In such a conventional hitch control system, the hitch control unit generates a setpoint parameter as a function of draft force or position, or a mixture of draft force and position, and controls the hitch in a closed-loop manner in response to the setpoint. In some circumstances, in a hitch control system with such a primary control lever, the lever must be temporarily disregarded (locked out) by the hitch control software until another event causes the lever to again become relevant. For example, if the hitch is moved due to actuation of another control (such as a raise-lower switch), then the control lever position no longer corresponds to the setpoint, and the control system must ignore the position of the control lever until the lever is moved to a position which again correlates to the setpoint.
Such a hitch control system may not produce predictable, repeatable results in response to small adjustments in hitch command during tractor operation. Such a hitch control system can cause operator frustration and can make proper setup and use of the hitch a difficult task.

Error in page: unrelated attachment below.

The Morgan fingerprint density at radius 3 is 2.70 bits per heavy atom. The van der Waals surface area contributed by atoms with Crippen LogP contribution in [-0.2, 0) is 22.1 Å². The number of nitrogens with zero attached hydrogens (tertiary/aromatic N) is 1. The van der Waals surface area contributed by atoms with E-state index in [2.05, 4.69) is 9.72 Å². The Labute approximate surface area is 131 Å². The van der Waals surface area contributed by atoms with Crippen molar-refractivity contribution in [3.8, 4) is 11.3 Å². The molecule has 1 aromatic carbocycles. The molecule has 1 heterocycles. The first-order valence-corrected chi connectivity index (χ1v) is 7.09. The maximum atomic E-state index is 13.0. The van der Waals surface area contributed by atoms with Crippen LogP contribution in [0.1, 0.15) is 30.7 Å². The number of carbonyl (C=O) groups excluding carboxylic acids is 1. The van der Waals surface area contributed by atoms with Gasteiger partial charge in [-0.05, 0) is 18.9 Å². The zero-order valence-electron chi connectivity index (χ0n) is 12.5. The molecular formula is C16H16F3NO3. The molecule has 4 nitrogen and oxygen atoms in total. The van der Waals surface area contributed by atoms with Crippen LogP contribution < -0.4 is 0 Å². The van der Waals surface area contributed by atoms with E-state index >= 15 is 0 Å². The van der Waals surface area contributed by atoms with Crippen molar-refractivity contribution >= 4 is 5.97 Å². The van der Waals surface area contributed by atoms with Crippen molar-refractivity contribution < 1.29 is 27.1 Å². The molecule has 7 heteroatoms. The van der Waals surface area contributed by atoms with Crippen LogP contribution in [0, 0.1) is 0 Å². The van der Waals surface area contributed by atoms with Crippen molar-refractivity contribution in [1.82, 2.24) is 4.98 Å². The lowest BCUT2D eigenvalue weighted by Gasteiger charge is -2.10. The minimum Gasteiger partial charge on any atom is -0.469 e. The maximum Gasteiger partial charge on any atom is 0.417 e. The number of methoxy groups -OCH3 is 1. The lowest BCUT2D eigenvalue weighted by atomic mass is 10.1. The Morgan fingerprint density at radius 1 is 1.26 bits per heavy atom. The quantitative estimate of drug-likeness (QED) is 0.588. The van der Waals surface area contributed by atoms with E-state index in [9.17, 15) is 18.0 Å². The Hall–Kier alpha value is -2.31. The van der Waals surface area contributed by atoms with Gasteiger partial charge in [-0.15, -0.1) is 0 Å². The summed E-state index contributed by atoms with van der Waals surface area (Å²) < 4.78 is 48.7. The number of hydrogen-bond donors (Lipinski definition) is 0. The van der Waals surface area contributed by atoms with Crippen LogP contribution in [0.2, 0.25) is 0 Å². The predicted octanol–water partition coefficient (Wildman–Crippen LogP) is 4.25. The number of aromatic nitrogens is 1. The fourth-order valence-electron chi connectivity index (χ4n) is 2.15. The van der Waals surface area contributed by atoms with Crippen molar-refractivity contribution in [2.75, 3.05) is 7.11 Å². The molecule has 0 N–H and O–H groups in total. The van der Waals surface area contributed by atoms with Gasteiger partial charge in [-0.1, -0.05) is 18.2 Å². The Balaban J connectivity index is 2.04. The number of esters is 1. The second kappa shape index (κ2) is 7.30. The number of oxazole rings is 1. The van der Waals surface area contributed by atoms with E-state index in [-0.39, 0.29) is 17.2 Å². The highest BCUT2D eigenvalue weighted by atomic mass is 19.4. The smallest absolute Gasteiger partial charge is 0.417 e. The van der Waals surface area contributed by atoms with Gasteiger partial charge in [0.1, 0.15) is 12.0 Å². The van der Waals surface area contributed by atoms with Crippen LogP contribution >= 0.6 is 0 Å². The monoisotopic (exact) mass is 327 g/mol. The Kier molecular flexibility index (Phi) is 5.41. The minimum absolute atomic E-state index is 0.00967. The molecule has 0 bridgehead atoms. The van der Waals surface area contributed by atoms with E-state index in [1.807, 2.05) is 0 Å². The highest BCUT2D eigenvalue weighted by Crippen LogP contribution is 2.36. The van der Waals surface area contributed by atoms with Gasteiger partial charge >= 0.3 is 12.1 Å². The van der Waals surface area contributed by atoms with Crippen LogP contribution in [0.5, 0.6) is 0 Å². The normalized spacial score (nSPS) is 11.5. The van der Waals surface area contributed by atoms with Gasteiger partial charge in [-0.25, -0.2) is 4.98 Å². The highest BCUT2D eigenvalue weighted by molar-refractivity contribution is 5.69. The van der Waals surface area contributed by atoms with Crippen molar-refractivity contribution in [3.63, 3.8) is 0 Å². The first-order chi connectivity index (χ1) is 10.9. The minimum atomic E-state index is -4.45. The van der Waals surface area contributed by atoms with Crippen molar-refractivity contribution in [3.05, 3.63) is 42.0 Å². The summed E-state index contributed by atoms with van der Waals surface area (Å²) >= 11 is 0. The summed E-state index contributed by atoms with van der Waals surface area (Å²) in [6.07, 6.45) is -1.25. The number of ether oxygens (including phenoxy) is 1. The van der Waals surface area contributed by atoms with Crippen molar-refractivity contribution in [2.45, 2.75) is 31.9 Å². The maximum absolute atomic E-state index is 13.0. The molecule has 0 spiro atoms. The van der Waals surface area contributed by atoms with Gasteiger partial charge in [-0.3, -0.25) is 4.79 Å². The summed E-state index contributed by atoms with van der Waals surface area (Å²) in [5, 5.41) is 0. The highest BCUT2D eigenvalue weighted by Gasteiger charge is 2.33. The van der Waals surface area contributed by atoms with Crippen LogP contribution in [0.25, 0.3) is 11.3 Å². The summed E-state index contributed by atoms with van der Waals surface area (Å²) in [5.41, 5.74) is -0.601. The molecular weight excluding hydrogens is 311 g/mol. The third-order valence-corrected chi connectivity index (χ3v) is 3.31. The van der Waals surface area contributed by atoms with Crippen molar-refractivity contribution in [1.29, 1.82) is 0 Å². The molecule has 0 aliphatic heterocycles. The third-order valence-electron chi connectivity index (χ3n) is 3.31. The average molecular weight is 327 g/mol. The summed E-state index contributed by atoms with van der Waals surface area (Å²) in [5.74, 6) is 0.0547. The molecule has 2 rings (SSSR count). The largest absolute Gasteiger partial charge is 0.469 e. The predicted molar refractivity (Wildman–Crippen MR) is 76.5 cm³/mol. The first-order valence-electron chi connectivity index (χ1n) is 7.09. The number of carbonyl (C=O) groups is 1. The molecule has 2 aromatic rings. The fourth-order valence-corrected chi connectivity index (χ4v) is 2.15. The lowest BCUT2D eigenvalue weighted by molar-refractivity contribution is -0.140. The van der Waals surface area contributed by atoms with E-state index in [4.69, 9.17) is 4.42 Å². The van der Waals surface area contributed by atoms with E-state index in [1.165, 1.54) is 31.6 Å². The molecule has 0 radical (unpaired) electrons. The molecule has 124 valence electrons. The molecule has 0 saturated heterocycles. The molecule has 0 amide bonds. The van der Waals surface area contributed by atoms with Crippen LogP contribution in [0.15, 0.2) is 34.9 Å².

One known commercially available hitch control system included a non-spring centered primary command or setting lever which was used to adjust the hitch operating setpoint, together with a separate spring-centered hitch switch or lever which could be used to raise or lower the hitch in an open-loop mode and which would override the command position set by the setting lever. Thus, it is believed that the primary hitch command lever was subject to the aforementioned problems.
An active depth control system has been available for towed implements such as field cultivator or chisel plow, wherein a hydraulic cylinder on the towed implement is controlled by a manually operated spring-centered control lever in the tractor cab. This known depth control system includes a “flick mode” wherein the towed implement is raised or lowered by a pre-set amount (such as a tenth of an inch) when the control lever is moved forward or back slightly and released. But, such a control mode has not been possible with the conventional control systems for integral type hitches.
It would be desirable to have a control system for an integral type hitch with a primary control lever which is never is locked out, so that the operator can always use that primary control lever for command of hitch movement.
Accordingly, an object of this invention is to provide a hitch control system which has a primary control or command lever which is never is locked out.
A further object of the invention is to provide such a hitch control system wherein the primary control lever can always be used for command of hitch movement.